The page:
Steven A. Osofsky joined the WCS Field Veterinary Program in December 2002 as the Society’s first Senior Policy Advisor for Wildlife Health, subsequently becoming Director, Wildlife Health Policy. In 2013, he became the Executive Director for Wildlife Health & Health Policy, overseeing all of the WCS Global Conservation Program’s work in the health realm. Previously, Steve served as WWF’s Director, Field Support for species programs in Asia and Africa. In the early 1990s, he was the first Wildlife Veterinary Officer for the Botswana Department of Wildlife and National Parks. Dr. Osofsky has also worked in the zoological community and was Director of Animal Health Services at the Fossil Rim Wildlife Center in Texas for several years. As an American Association for the Advancement of Science (AAAS) Science and Diplomacy Fellow, he served as a Biodiversity Program Specialist at the U.S. Agency for International Development (USAID), where he focused on ground-truthing integrated conservation and development projects, providing technical advice on wildlife management, and on working with the USFWS on the Rhino-Tiger and African Elephant Grants Programs as well as on CITES policy.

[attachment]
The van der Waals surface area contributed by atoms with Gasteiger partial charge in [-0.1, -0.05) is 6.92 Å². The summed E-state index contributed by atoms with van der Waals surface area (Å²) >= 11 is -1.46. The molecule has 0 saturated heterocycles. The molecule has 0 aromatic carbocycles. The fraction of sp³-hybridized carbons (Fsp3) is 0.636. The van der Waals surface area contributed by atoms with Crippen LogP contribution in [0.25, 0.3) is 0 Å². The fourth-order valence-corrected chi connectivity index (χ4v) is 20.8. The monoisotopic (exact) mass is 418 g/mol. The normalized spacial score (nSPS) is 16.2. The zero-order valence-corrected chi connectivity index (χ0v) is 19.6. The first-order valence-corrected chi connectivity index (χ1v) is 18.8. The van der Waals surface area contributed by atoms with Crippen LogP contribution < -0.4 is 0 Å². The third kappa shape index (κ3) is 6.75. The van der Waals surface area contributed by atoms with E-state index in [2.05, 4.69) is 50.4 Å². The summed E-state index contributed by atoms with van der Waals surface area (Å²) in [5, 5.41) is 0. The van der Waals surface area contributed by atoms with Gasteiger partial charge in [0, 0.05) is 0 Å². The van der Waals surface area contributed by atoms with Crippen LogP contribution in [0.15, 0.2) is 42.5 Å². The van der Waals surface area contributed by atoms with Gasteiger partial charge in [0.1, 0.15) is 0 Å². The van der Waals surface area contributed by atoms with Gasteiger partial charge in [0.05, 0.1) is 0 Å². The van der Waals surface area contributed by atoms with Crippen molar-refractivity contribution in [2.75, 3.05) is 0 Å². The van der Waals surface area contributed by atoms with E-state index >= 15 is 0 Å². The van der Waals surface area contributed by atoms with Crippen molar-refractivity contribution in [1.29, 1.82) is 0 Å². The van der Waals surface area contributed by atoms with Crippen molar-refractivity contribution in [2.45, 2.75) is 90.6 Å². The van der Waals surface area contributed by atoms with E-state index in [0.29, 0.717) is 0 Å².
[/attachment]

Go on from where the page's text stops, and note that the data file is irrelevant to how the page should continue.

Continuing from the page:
Steve’s earliest fieldwork was as a Harvard University Traveling Fellow in Africa in the mid-1980s, and it was this experience, observing wildlife species in Kenya, Tanzania, and Rwanda while examining conservation challenges from the perspectives of local people, NGOs, and governments, that convinced him to pursue a career in wildlife conservation. Steve has more than 30 scientific publications to his name, including the edited volume Conservation and Development Interventions at the Wildlife/Livestock Interface: Implications for Wildlife, Livestock and Human Health. Dr. Osofsky received his undergraduate degree from Harvard University and a Doctorate of Veterinary Medicine from Cornell University, and completed a small animal medical/surgical internship at Virginia Tech. Dr. Osofsky developed the Animal & Human Health for the Environment And Development (AHEAD) Program, one of the foundational components of the WCS ‘One World, One Health’ initiative. More recently, he worked with a range of public health and environmental science colleagues to launch the Health & Ecosystems: Analysis of Linkages (HEAL) Program. Dr. Osofsky is also an Adjunct Assistant Professor at the University of Maryland, College Park.